That’s another cool thing about trail racing.  It seems more primitive – back to our roots.  You race against the clock, yourself, and certainly your competition, but the main competitor is the trail itself.  How you navigate the uneven terrain, sharp twists and turns, rocks, roots, and the many short, steep up and down hills will determine your success or failure.

Sunday when we were deep into the trail I felt like I could have been in the middle of the woods anywhere.  It was just woods all around us as we twisted and turned following the single track trail.  I tried to keep pushing the pace based on effort and breathing alone.  I did finally catch up to a guy during the last third of the race, maybe in the last half mile or so, I really couldn’t be sure.  But it was single track so I was not able to pass.  That is the only frustrating part of single track racing – being held back by others.  But as soon as the trail changed from rocks and roots to the more sandy area, it widened slightly so I sprinted by him partly on the trail and the other part of me was crashing through the bushes on the right.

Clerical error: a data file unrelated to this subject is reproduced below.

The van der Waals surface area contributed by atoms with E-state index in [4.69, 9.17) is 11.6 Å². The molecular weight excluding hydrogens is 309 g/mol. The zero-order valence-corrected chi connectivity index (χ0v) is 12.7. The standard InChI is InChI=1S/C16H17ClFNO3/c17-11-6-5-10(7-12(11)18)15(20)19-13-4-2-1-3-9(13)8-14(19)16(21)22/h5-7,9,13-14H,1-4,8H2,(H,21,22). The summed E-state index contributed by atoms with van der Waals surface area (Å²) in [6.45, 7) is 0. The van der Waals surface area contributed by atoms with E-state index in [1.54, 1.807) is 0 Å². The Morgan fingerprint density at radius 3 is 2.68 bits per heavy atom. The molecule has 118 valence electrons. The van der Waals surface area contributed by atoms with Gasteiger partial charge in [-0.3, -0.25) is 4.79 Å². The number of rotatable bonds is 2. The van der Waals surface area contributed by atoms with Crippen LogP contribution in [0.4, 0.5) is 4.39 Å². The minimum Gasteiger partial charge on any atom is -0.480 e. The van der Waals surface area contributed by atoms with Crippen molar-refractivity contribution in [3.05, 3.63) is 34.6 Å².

Once out of the woods I was [doing what felt like] sprinting for the finish even though I was not exactly sure how far away that finish line was.  I thought I was in second place ever since we entered the woods so I finished strong but not as strong as usual.  The TampaRaces.com races offer a very cool trophy to overall and masters and then the top 30-40 receive a nice finisher award like a campfire mug or hat.  So thinking I was second overall female, I just cruised into the finish chute and when the finish card was handed to me, the scorer said “first female.”  I was definitely surprised and very happy to hear those words, especially since back in the woods I had already settled for second place in my mind.  I was thinking “all or nothing” and I am okay with second since I can’t even see anyone ahead of me.

The course was run in the reverse direction on the trails from last year.  I don’t know if that made it more difficult or about the same but my time was about a minute slower this year from last year.  Maybe it was the fatigue and soreness in my legs from the Warrior Dash the day before.  Whatever the reason, I was just delighted to have repeated as the overall female winner.  That’s one of the cool things about trail races – time does not really matter.  It gives you a chance to just run.